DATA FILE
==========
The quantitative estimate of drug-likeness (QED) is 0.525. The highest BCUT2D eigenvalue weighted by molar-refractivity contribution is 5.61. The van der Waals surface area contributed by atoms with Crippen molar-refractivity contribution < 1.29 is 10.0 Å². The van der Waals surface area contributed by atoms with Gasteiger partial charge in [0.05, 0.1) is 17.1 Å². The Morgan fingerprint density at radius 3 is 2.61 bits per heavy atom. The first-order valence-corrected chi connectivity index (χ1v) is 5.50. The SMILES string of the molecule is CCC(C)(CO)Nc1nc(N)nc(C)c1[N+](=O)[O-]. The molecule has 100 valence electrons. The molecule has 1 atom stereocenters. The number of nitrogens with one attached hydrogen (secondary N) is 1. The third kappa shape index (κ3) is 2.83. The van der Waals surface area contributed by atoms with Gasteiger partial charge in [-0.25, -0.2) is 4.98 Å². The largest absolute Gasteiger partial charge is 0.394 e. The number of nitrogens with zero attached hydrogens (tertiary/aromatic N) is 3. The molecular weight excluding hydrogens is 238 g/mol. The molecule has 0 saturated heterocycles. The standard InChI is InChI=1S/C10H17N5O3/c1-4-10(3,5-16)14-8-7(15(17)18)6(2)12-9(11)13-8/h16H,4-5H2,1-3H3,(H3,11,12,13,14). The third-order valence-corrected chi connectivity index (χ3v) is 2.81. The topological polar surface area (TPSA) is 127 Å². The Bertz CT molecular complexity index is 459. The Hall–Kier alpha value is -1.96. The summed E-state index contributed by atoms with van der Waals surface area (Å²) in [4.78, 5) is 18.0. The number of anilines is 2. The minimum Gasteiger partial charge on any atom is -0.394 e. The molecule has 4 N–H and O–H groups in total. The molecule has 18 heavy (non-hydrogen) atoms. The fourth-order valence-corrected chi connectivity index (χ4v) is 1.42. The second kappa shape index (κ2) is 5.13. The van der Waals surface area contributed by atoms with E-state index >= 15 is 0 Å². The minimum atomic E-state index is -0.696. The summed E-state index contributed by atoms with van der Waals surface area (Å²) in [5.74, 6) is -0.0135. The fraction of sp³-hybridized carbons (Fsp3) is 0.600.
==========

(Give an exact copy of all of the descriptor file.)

The quantitative estimate of drug-likeness (QED) is 0.525. The highest BCUT2D eigenvalue weighted by molar-refractivity contribution is 5.61. The van der Waals surface area contributed by atoms with Crippen molar-refractivity contribution < 1.29 is 10.0 Å². The van der Waals surface area contributed by atoms with Gasteiger partial charge in [0.05, 0.1) is 17.1 Å². The Morgan fingerprint density at radius 3 is 2.61 bits per heavy atom. The first-order valence-corrected chi connectivity index (χ1v) is 5.50. The SMILES string of the molecule is CCC(C)(CO)Nc1nc(N)nc(C)c1[N+](=O)[O-]. The molecule has 100 valence electrons. The molecule has 1 atom stereocenters. The number of nitrogens with one attached hydrogen (secondary N) is 1. The third kappa shape index (κ3) is 2.83. The van der Waals surface area contributed by atoms with Gasteiger partial charge in [-0.25, -0.2) is 4.98 Å². The largest absolute Gasteiger partial charge is 0.394 e. The number of nitrogens with zero attached hydrogens (tertiary/aromatic N) is 3. The molecular weight excluding hydrogens is 238 g/mol. The molecule has 0 saturated heterocycles. The standard InChI is InChI=1S/C10H17N5O3/c1-4-10(3,5-16)14-8-7(15(17)18)6(2)12-9(11)13-8/h16H,4-5H2,1-3H3,(H3,11,12,13,14). The third-order valence-corrected chi connectivity index (χ3v) is 2.81. The topological polar surface area (TPSA) is 127 Å². The Bertz CT molecular complexity index is 459. The Hall–Kier alpha value is -1.96. The summed E-state index contributed by atoms with van der Waals surface area (Å²) in [4.78, 5) is 18.0. The number of anilines is 2. The minimum Gasteiger partial charge on any atom is -0.394 e. The molecule has 4 N–H and O–H groups in total. The molecule has 18 heavy (non-hydrogen) atoms. The fourth-order valence-corrected chi connectivity index (χ4v) is 1.42. The second kappa shape index (κ2) is 5.13. The van der Waals surface area contributed by atoms with E-state index >= 15 is 0 Å². The minimum atomic E-state index is -0.696. The summed E-state index contributed by atoms with van der Waals surface area (Å²) in [5.74, 6) is -0.0135. The fraction of sp³-hybridized carbons (Fsp3) is 0.600.